On some simplistic level, I don’t entirely understand why it is that when extremely rich, mainly white, people (and some, very few, colored people) have such a large percentage of the nation’s wealth, it is called affluence. And it has a positive connotation. And when the poorest of the poor in America begin to take shoes from stores, sell drugs to bring food home, strip in clubs to have the same level of affluence, obtain clothes without paying for them from a store; it is called looting, drug-dealing, prostitution and stealing. And it has a negative connotation. I find it fascinating how many, mostly black, people in America are condemned and put into jail for dealing and using drugs, and in the same breath, how many, mostly white, people in Hollywood are congratulated on Entertainment Tonight for checking into a drug rehabilitation center to face their “addiction.” What I’m talking about is, on a larger scale, about the often false dichotomy of right and wrong in the United States and the roles that history, culture and sociology play in the definitions of each. But it is also about the role each of us plays as individuals and citizens, and the individual choices we make about how we will use any privilege or marketable skill afforded to us. And on a personal level, what individual definition we create for ourselves as to the meaning of “stealing” vs. “entitlement” vs. “affluence.”
We all have heard the “statistics.” They go something like 95% of the nation’s wealth is concentrated in the top 1% of its most affluent citizens. But what exactly does this mean to those of us less versed in economic speak? Is it going too far for me to suggest that at some extreme point between rich and poor, this too can be construed as “stealing” from the people of the United States, in no different of a way than a bunch of poor people in Louisiana looting from a store because they want some of the merchandise inside? How does one come to “deserve” the wealth they have anyway? Capitalism is one thing, this new level of disparity we seem to have reached between rich and poor is another.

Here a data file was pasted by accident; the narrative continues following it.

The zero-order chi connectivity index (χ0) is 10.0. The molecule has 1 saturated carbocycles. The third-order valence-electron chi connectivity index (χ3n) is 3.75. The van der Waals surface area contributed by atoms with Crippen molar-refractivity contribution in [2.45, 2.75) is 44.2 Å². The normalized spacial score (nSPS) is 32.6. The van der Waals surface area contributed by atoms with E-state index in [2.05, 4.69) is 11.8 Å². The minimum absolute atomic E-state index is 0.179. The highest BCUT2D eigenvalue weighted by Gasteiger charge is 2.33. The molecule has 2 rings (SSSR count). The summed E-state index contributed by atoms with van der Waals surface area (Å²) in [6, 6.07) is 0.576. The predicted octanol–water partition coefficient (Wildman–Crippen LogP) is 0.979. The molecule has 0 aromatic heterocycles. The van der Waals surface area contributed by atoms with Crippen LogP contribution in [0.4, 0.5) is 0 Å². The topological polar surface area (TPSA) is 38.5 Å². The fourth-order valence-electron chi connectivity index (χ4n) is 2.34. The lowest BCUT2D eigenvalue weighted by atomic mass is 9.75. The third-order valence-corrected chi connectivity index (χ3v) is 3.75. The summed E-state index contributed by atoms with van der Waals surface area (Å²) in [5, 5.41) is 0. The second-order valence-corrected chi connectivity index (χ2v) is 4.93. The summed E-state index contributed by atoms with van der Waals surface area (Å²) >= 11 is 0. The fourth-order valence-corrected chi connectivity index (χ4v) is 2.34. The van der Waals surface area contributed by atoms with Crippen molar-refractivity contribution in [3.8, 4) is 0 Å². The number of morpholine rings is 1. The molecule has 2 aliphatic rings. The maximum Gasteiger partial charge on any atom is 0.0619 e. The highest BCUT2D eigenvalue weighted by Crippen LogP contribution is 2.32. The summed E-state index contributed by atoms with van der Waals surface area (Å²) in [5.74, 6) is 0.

Or has it always been this way?
I have a friend who is a conservative Republican whom I like very much and learn a lot from. He often says (or the equivalent of) that we all get what we deserve in the world. Obviously, though, he cannot believe this without exception. I cannot imagine he really thinks a 3 year old little boy “deserves” to be beaten by his father or that a homeless woman “deserves” to be raped while sleeping on the streets. I think what he IS saying, however, is that there is an overall framework in the world that governs who attains a certain affluence and privilege and class and who does not, and to disrupt that framework is both foolhardy and impossible. A homeless person is homeless because they have created a life for themselves that has led to that point. Can I respect this opinion? Sure. Do I agree with it? No. Mainly because the equivalent is to say that so and so person deserves to suffer, and that, I believe, maybe controversially so, no one deserves.